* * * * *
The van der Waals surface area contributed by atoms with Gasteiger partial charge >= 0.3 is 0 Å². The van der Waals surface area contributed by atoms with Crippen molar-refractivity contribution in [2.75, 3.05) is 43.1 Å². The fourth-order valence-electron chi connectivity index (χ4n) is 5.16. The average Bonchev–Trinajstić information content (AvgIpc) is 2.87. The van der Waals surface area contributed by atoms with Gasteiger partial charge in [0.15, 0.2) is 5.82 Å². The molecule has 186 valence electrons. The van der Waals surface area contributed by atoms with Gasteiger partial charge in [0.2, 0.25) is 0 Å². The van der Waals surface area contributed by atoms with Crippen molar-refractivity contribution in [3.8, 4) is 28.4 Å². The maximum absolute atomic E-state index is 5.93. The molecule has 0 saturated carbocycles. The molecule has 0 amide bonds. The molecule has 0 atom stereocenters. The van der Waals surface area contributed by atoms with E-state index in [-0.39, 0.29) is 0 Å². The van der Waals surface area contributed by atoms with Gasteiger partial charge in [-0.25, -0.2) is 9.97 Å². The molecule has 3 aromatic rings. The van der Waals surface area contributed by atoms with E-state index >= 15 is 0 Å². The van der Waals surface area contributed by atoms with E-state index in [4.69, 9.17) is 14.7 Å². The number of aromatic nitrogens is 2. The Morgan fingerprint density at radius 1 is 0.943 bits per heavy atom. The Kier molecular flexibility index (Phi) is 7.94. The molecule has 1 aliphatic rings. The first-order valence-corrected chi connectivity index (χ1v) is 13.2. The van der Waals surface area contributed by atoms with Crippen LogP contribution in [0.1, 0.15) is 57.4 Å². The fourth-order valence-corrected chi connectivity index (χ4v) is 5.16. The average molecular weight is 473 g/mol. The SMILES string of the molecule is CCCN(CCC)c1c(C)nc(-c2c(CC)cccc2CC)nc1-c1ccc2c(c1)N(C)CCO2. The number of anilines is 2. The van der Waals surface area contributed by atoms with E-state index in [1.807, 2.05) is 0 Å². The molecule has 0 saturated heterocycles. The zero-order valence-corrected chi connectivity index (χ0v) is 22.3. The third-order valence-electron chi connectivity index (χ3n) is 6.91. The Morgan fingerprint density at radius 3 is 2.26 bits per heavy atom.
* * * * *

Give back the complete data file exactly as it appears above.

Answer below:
The van der Waals surface area contributed by atoms with Gasteiger partial charge >= 0.3 is 0 Å². The van der Waals surface area contributed by atoms with Crippen molar-refractivity contribution in [2.75, 3.05) is 43.1 Å². The fourth-order valence-electron chi connectivity index (χ4n) is 5.16. The average Bonchev–Trinajstić information content (AvgIpc) is 2.87. The van der Waals surface area contributed by atoms with Gasteiger partial charge in [0.15, 0.2) is 5.82 Å². The molecule has 186 valence electrons. The van der Waals surface area contributed by atoms with Gasteiger partial charge in [0.2, 0.25) is 0 Å². The van der Waals surface area contributed by atoms with Crippen molar-refractivity contribution in [3.8, 4) is 28.4 Å². The maximum absolute atomic E-state index is 5.93. The molecule has 0 saturated carbocycles. The molecule has 0 amide bonds. The molecule has 0 atom stereocenters. The van der Waals surface area contributed by atoms with E-state index in [-0.39, 0.29) is 0 Å². The van der Waals surface area contributed by atoms with Gasteiger partial charge in [-0.25, -0.2) is 9.97 Å². The molecule has 3 aromatic rings. The van der Waals surface area contributed by atoms with E-state index >= 15 is 0 Å². The van der Waals surface area contributed by atoms with E-state index in [4.69, 9.17) is 14.7 Å². The number of aromatic nitrogens is 2. The Morgan fingerprint density at radius 1 is 0.943 bits per heavy atom. The Kier molecular flexibility index (Phi) is 7.94. The molecule has 1 aliphatic rings. The first-order valence-corrected chi connectivity index (χ1v) is 13.2. The van der Waals surface area contributed by atoms with Crippen LogP contribution in [0.1, 0.15) is 57.4 Å². The fourth-order valence-corrected chi connectivity index (χ4v) is 5.16. The average molecular weight is 473 g/mol. The SMILES string of the molecule is CCCN(CCC)c1c(C)nc(-c2c(CC)cccc2CC)nc1-c1ccc2c(c1)N(C)CCO2. The number of anilines is 2. The van der Waals surface area contributed by atoms with E-state index in [1.807, 2.05) is 0 Å². The molecule has 0 saturated heterocycles. The zero-order valence-corrected chi connectivity index (χ0v) is 22.3. The third-order valence-electron chi connectivity index (χ3n) is 6.91. The Morgan fingerprint density at radius 3 is 2.26 bits per heavy atom.